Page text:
Bacteria are more likely to be killed by the slower-acting hypochlorous acid. They have less time to react before they become damaged cells or even die outright than bacteria that live in stagnant pools where levels of oxygen drop below 16 ppb.
Can you put household bleach in a pool?
You can only bleach a pool with an automatic chlorine generator. Using bleach to sanitize your swimming pool is not recommended.
It may cause damage, discoloration, and staining of the plaster or vinyl liner in your swimming pools.
If you use household-grade bleaches instead of chlorine tablets, you will need to check the strength of bleach by using a pool test kit or by testing your water for chlorine.
If discoloration, staining, or other damage is noticed after using bleach in your pool, have it professionally cleaned by an experienced and professional swimming pool contractor.
Because bleach can make your pool cloudy, if it cannot be removed, the pool or spa should be drained and cleaned.
If you have a professional cleaning company do your weekly maintenance service on your swimming pools, this is where they can use bleach as a part of their disinfecting process.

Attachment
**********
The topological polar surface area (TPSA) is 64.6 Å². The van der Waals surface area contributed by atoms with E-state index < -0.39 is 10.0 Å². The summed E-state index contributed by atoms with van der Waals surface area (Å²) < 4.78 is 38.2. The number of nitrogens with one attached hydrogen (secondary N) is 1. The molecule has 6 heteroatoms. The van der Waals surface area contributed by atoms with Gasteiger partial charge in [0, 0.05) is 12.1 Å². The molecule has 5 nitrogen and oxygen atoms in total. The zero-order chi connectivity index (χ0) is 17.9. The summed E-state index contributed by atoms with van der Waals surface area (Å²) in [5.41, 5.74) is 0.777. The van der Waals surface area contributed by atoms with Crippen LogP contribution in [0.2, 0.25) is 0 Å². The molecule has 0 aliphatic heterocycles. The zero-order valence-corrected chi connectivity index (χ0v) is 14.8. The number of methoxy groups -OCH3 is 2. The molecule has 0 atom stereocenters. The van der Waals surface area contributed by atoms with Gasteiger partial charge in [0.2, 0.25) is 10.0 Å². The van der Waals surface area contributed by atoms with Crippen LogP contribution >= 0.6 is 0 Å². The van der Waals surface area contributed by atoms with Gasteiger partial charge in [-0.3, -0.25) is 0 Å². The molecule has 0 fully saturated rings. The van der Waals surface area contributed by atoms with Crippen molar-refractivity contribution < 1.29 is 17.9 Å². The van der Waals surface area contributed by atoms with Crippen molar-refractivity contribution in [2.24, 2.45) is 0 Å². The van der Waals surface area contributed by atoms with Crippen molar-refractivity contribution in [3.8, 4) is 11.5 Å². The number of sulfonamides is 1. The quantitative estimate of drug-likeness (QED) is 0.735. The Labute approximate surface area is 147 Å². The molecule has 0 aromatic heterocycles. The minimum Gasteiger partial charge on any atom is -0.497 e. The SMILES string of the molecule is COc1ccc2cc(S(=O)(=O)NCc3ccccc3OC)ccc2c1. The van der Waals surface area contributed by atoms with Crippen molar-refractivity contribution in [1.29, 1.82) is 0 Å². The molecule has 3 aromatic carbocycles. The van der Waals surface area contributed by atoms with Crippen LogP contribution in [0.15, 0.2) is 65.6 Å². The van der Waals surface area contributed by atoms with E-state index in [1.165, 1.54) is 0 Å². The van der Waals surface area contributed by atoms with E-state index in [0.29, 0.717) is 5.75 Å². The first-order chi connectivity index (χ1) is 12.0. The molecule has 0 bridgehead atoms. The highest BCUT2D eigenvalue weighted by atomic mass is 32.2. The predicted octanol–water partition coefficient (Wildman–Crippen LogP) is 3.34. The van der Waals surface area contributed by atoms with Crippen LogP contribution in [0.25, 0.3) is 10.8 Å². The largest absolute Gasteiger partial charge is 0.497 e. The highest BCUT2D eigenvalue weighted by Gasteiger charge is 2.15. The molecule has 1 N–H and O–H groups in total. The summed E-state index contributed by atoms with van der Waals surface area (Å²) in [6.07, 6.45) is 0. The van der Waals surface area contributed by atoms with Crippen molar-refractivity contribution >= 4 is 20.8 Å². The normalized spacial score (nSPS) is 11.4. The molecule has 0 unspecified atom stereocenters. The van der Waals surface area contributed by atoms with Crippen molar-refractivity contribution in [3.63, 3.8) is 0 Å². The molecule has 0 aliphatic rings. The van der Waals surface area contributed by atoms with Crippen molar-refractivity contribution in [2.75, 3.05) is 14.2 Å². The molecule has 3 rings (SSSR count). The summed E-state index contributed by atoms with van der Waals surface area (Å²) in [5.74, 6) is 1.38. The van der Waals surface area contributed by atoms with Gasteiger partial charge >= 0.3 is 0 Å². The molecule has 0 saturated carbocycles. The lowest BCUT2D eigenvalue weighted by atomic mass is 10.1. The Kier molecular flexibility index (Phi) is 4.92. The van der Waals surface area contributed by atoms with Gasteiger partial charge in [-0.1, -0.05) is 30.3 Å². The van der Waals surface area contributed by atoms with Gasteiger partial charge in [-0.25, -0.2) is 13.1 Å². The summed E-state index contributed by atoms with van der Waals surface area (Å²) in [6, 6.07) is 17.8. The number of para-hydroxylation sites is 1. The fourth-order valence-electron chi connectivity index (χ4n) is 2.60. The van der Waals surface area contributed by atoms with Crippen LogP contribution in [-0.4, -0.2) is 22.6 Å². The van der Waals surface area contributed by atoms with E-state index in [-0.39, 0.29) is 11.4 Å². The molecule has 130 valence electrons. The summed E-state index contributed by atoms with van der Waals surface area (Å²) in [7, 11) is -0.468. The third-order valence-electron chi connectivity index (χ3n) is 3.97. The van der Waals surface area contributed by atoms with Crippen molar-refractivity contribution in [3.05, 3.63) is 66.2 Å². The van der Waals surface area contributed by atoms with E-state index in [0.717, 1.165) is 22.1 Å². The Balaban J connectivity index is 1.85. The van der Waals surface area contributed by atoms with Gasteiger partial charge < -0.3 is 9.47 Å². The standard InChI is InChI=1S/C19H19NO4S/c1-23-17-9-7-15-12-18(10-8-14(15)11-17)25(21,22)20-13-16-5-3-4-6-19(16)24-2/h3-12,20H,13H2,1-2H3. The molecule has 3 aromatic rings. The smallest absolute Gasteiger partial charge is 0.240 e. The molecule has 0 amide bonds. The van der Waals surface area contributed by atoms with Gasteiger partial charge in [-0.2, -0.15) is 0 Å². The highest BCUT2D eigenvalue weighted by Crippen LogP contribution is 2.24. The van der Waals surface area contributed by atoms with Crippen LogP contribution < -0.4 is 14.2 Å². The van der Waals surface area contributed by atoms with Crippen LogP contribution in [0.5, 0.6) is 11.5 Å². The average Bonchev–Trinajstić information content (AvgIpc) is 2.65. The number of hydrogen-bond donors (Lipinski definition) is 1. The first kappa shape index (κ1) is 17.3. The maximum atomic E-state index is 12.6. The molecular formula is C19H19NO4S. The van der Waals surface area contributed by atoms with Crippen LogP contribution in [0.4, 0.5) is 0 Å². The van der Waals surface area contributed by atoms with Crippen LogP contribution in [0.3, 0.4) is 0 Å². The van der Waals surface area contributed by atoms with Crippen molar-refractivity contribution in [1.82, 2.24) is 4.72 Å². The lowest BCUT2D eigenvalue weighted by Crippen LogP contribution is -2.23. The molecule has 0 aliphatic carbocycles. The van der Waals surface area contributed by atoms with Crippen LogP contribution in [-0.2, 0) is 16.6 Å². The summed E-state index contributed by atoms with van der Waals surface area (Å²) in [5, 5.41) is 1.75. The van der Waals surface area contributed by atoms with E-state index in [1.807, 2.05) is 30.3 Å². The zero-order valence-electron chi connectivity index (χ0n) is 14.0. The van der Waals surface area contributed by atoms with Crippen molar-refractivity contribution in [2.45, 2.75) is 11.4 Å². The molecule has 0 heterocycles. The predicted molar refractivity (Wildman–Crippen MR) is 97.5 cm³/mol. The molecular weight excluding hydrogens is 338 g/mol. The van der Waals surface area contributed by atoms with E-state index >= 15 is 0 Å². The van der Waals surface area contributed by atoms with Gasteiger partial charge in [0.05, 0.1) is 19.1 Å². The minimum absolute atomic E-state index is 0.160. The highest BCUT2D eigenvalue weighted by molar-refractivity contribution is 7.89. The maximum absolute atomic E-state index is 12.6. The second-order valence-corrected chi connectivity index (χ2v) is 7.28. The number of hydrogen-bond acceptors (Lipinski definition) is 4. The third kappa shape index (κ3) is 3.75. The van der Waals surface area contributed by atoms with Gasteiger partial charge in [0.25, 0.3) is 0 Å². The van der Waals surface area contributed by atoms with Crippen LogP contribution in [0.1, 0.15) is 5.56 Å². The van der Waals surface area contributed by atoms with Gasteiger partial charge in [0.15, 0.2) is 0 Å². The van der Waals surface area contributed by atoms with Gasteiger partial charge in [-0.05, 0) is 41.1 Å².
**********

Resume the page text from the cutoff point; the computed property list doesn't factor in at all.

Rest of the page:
A proper chemical test must always be performed before using bleach or other chemicals. This is to ensure that the water is pure and safe for your family.
How does household bleach work in a pool?
For household bleach to work effectively in a pool, you need to measure the chlorine levels in your pool.
Then adjust what you are using based on that measurement.
Household bleach works effectively by combining with free oxygen, a process called oxidation. The mixture of sodium hypochlorite (bleach) and water is heated to 212 °F so the bleach gets oxidized.
Chlorine gas is released from the mixture and combines with oxygen, forming hypochlorous acid (HOCl).
It reacts rapidly in sunlight or as soon as it contacts any water source, such as a pool; however, HOCl can only be produced for about 30 seconds under normal conditions.
How to use household bleach safely in a pool?
It would be best if you never used too much bleach or left it in a pool when you are not there. To get the best results and make sure that your family is safe, follow these guidelines:
Use an approved chlorine test kit to measure how strong a dose (ppm) of household bleach will kill harmful bacteria in your pool.
To determine how much household bleach you need to use:
- Measure the chlorine level of your pool first.
- Please read the label on a bottle of household bleach and add 1/4 teaspoonful for each 50 ppb (1 ppm) that it says is needed to ensure that you are using the proper amount.
- If you need to use the entire bottle, be sure that no one is around when adding it.
Household bleach can sanitize a pool if the chlorine level is low. Be sure that you don’t have people around when adding the bleach, and test the water for chlorine before using it.
If damage occurs after using household bleach in a pool, have it professionally cleaned by an experienced and professional swimming pool contractor!